Among those, however, who escaped slavery was the Servant of God, John Augustine Tolton -- the first African-American Catholic priest whose cause for canonization is moving forward.  He escaped with his mother and two siblings by crossing the Mississippi into Illinois.  Once across his mother said to him, “John, boy,  you’re free.  Never forget the goodness of the Lord.”  He would one day found a church, St. Monica’s, in Chicago for black Catholics and died in 1897 at the age of 43.

            A better-known former slave who was able to taste freedom was the famous Frederick Douglass, who directed Rochester, New York’s branch of the Under­ground Railroad, and who helped many a slave “transfer” from South to North.  In the narrative he wrote of his life, Douglass recounted the “bitterest dregs” slavery under his master, Mr. Covey, on a plantation near Chesapeake Bay, when he was but 16 years old.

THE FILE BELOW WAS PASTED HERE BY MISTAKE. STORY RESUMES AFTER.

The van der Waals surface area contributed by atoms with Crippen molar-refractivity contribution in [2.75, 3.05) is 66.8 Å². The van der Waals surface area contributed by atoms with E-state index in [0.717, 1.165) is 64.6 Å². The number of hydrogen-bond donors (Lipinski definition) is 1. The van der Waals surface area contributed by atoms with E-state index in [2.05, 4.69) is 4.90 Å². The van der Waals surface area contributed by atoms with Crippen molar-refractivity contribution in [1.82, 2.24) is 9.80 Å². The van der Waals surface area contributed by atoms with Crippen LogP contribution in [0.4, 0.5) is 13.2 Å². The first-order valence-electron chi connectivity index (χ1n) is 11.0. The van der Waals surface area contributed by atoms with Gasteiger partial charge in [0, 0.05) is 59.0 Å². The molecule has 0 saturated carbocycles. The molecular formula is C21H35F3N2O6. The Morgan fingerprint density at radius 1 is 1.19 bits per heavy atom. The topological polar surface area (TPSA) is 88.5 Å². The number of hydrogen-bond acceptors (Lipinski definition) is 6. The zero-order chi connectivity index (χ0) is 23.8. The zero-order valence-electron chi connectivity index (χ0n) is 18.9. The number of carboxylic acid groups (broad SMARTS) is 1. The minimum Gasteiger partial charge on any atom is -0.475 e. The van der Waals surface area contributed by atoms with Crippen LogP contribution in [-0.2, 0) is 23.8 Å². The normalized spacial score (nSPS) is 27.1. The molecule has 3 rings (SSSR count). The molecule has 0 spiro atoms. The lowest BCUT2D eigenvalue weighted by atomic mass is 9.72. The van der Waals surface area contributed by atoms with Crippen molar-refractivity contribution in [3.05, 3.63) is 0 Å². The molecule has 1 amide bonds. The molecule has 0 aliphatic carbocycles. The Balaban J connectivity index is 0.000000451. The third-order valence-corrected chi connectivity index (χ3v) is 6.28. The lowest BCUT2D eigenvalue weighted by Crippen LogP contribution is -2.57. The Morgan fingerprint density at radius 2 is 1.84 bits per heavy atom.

He writes, “We were worked in all weathers.  It was never too hot or too cold; it could never rain, blow, hail, or snow, too hard for us to work in the field.  Work, work, work, was scarcely more the order of the day than of the night.  The longest days were too short for him, and the shortest nights too long for him.  I was somewhat unmanageable when I first went there, but a few months of this discipline tamed me.  Mr. Covey succeeded in breaking me.  I was broken in body, soul, and spirit.  My natural elasticity was crushed, my intellect languished, the disposition to read departed, the cheerful spark that lingered about my eye died; the dark night of slavery closed in upon me; and behold a man transformed into a brute!” (Narrative of the Life of Frederick Douglass, Chapter X).